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Don't forget the date

Don't forget the date

by Marino P Lizaso V

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As a husband and a father, I believe that it is a cardinal sin to forget: (1) your wife’s birthday; (2) your child’s birthday; and, (3) your wedding anniversary. Thus, I make sure to mark these dates in my calendar at the beginning of every year. Last 30 July 2018, my wife and I celebrated our second wedding anniversary. Despite our tight schedules, we set aside time to celebrate this important date. But is a “date” really that important? Resoundingly, I say yes - even in cases outside of wedlock.

In letter writing, the date can be used to prove when it was sent or prepared. The date can also be used to identify a document. In purchasing food products, the expiry date will let you know whether or not an item is still edible, thus, eliminating the fear of ending up on a hospital bed after consumption.

How about in the case of assessments issued by the Bureau of Internal Revenue (BIR)? Will an undated albeit duly received assessment notice be considered void?

In 28 June 2018, the Court of Tax Appeals (the CTA) opines so in its 25-page decision in the case of Lorenzo Shipping Corporation vs. Commissioner of Internal Revenue. The CTA held that a Final Assessment Notice (FAN), even if duly received by the taxpayer, is void if the date of its issuance is not reflected in the issued assessment.

In the said case, Lorenzo Shipping Corporation (the LSC or the Company) received on 28 April 2013 from the BIR – Large Taxpayers Service, Regular Large Taxpayers Audit Division 1 an undated FAN assessing the Company for an alleged deficiency income tax, value-added tax, withholding tax on compensation, expanded withholding tax, fringe benefits tax and documentary stamp on its taxable year 2008. In sum, the amount of deficiency tax assessment included in the said FAN totaled to a whopping amount of Php2,008,472,584.91 inclusive of surcharges, interest and compromise penalties.

Upon the receipt of the deficiency tax assessment, the Company filed a protest to the abovementioned FAN via registered mail. However, the said protest was denied by the BIR. Due to the said denial, the Company filed a petition for review with the CTA.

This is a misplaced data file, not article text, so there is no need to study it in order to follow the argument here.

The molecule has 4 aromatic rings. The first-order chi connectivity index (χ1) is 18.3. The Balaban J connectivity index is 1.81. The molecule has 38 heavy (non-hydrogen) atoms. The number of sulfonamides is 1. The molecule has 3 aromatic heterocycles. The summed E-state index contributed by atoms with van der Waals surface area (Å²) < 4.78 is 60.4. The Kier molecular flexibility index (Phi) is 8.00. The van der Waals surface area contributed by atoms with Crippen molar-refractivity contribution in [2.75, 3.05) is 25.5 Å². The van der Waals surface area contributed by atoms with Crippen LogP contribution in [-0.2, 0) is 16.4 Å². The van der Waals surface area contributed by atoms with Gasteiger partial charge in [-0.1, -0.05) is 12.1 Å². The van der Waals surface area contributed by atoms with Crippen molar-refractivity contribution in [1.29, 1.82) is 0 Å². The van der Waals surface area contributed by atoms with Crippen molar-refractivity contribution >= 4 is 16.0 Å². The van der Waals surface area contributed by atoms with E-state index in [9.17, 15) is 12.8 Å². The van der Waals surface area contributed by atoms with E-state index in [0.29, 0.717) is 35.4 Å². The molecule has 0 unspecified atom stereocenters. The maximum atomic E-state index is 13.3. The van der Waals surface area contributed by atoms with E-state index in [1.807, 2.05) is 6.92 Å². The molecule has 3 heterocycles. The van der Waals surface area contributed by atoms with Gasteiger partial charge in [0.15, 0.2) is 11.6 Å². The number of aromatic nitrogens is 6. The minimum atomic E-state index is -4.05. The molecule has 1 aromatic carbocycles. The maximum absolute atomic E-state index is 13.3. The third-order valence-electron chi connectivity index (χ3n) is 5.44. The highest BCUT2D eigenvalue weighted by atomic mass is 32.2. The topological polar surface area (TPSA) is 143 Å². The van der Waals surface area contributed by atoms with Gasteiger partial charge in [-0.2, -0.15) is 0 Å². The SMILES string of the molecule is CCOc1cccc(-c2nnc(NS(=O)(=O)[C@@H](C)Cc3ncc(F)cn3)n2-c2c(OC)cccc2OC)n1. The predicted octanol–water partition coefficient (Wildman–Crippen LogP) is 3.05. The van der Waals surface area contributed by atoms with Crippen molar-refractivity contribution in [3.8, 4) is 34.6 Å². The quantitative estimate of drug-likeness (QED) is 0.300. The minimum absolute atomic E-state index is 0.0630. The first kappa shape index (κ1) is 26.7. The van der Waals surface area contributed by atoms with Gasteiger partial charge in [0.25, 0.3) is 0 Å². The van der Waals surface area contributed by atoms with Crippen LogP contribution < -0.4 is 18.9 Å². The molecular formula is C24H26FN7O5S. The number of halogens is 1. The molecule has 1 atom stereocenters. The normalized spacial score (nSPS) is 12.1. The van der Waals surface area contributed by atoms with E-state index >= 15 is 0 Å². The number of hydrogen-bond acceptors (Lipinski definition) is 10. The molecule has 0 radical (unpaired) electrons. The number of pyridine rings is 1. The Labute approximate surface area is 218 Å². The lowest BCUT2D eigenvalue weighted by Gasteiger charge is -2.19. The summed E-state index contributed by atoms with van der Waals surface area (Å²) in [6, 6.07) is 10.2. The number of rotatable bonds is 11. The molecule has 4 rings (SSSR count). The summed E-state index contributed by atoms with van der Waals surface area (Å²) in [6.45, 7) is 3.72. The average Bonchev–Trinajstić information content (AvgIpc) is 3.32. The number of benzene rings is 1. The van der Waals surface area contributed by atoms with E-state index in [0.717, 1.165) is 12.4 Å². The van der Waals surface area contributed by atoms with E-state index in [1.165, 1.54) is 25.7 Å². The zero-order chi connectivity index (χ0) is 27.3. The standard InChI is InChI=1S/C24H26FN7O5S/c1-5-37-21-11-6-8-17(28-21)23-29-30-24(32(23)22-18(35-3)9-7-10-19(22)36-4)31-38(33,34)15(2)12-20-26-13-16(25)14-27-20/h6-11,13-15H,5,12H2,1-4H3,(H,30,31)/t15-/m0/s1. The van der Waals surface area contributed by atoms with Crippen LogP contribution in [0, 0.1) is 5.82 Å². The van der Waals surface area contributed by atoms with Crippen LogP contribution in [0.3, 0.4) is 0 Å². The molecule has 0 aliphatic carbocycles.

In its decision, the CTA granted LSC’s Petition for Review for the cancellation of the entire deficiency tax assessment issued against it by the BIR. The CTA ruled that the BIR’s FAN issued against the Corporation was not a valid formal assessment notice since it did not contain a specific date on when to pay the alleged deficiency taxes.

Further, the CTA also quoted the last paragraph reflected in the undated FAN issued by the BIR to the Company which states that:

          “In view thereof, you are requested to pay your aforesaid deficiency internal revenue tax liabilities through the duly authorized agent bank in which you are enrolled using the (BIR Form 0605) attached herewith within the time shown in the enclosed assessment notice…”

The CTA stressed that after its scrutiny of the Audit Result/Assessment Notice referred to in the FAN, there is no indicia of any definite period or a date certain within which the Company must pay the alleged deficiency tax assessment since the due dates on the Assessment Notices for all the assessments were left blank.

To support its decision, the CTA cites as its basis the pronouncement of the Supreme Court (SC) in the case of Commissioner of Internal Revenue v. Pascor Realty and Development Corporation (G.R. No. 128315, 29 June 1999) which categorically pronounced that an assessment shall contain not only a computation of tax liabilities, but also a demand for payment within a prescribed period. The Pascor case also emphasized that the date certain for the payment of tax liabilities is indispensable in an assessment as it dictates the time when the penalties, surcharges and interest shall begin to accrue.

Considering that the assessment fixes and determines the liability of the taxpayer and is deemed as a notice and demand for the payment thereof, it is axiomatic that the date within which to tack its payment must be shown clearly in the assessment.

In my several years of professional practice in the realm of corporate tax, seeing undated assessment notices is not uncommon. With this case, I hope that the tax authorities will be more mindful about the importance of indicating the date in its formal demands to avoid loss of potential tax collections due to such technicalities.

Marino P. Lizaso V is an Assistant Manager from the Tax Group of KPMG R.G. Manabat & Co. (KPMG RGM&Co.), the Philippine member firm of KPMG International. KPMG RGM&Co. has been recognized as a Tier 1 tax practice, Tier 1 transfer pricing practice, Tier 1 leading tax transactional firm and the 2016 National Transfer Pricing Firm of the Year in the Philippines by the International Tax Review.

This article is for general information purposes only and should not be considered as professional advice to a specific issue or entity.

The views and opinions expressed herein are those of the author and do not necessarily represent the views and opinions of KPMG International or KPMG RGM&Co. For comments or inquiries, please email ph-inquiry@kpmg.com or rgmanabat@kpmg.com.

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